Excellent | Worth a Detour
Home Maid Bakery
Review by: Maggie Rosenberg & Trevor Hagstrom
The Home Maid Bakery in Wailuku has built a reputation on baking and frying excellence since 1960. It specializes in things Hawaiian, but like most aspects of Hawaiian cuisine, these are products of cultural exchange.
The French gave Louisiana the beignet, and the Portuguese brought malasadas to Hawaii. Their origin on these islands goes back to plantation times when Portuguese laborers recreated this treat, originally from Madeira. Malasadas resemble beignets, but they taste different. The dough is eggier and denser, something like deep-fried brioche. At the Home Maid Bakery they are always fried-to-order, which is crucial. Two kinds are offered: plain, which are rolled in a coarse sugar that really doesn’t stick to them well, andcream-filled, which receives a more effective coat of powdered sugar. The cream inside is very good, not too sweet, and served very cold inside the hot donuts. They are quite refreshing and beg for coffee. Unless you really can’t stand cream fillings, we recommend getting them this way.
You should expect a few minutes wait. The reason they make these fresh for every customer is that they really taste much better hot. Even just a few minutes of cooling and steaming in the paper bags degrades their quality precipitously.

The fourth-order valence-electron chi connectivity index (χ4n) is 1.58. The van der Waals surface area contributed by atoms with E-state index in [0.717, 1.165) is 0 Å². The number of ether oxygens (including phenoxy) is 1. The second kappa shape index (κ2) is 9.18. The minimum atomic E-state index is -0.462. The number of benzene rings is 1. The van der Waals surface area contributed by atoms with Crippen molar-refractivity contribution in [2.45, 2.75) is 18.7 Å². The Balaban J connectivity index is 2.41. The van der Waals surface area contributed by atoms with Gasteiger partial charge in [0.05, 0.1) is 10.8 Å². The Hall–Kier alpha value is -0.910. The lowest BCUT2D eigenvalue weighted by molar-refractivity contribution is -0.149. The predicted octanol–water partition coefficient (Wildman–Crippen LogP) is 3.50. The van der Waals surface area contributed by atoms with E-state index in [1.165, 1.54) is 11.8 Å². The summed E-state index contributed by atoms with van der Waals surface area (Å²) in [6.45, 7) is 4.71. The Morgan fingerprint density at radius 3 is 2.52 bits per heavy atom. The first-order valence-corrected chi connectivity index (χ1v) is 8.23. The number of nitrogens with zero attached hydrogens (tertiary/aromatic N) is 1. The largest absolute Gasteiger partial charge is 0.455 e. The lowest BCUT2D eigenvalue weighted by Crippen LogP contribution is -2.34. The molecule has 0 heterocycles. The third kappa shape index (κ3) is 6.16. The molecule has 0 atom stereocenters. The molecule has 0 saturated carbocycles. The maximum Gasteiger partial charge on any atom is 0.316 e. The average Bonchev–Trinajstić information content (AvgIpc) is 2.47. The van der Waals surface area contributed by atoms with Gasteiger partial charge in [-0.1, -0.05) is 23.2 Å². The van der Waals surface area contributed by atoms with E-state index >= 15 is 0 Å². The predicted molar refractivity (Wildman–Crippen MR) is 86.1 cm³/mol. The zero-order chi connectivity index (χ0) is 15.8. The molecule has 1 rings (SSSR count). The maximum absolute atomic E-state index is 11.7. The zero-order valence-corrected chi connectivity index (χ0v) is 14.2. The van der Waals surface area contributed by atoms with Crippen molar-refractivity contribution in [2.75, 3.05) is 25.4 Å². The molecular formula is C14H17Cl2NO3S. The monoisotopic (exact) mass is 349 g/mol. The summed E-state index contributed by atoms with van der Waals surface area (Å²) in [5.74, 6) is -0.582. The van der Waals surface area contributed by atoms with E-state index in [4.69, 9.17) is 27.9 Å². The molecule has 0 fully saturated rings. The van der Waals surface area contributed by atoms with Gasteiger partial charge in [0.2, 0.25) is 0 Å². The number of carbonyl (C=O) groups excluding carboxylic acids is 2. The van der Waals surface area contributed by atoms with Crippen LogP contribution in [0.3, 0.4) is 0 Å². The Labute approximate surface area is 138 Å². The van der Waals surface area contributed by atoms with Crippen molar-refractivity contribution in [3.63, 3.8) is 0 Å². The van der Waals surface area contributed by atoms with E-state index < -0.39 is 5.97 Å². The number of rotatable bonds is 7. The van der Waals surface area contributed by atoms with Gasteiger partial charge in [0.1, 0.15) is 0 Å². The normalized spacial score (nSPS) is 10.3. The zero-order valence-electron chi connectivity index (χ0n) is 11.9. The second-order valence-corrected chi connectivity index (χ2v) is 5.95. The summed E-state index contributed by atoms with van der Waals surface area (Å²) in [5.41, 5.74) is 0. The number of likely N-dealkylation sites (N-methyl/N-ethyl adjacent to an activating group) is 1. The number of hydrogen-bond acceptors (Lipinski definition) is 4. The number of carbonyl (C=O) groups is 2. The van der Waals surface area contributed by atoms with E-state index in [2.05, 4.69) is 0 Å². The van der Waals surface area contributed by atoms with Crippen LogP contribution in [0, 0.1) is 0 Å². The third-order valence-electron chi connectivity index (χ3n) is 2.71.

The malasadas are the most famous product of the bakery, but it also specializes in two other Hawaiian sweets, these from Japanese origins. Manju and mochi are both stuffed rice flour treats. Manju is baked crisp while mochi is squishy. Unlike malasadas, these last a few days and are made in pre-packed containers that are perfect for sharing with friends or taking on the road. Many kinds of manju are baked up with starchy fillings like bean. We got ours filled with sweetened, shredded coconut, which makes for a crispy, and very Hawaiian bite. Mochi are just dumplings rolled out from rice dough and stuffed with fillings. To finish, they are dusted in a starchy powdered sugar. We got the “Maui Mochi,” which are filled with slightly-sweetened azuki beans. These reddish-black beans pack a lot of earthy flavor and sweeten well. They make for a sweet filling rice and bean snack with real local flavor.
Self-caterers take note, the bakery also offers the usual selection of Hawaiian bento boxes, as well as fluffy Hawaiian sandwich bread to take out on beach picnics.
Directions & Hours
|Meals Served||Breakfast, Lunch, Dessert|
|Credit Cards Accepted||Yes|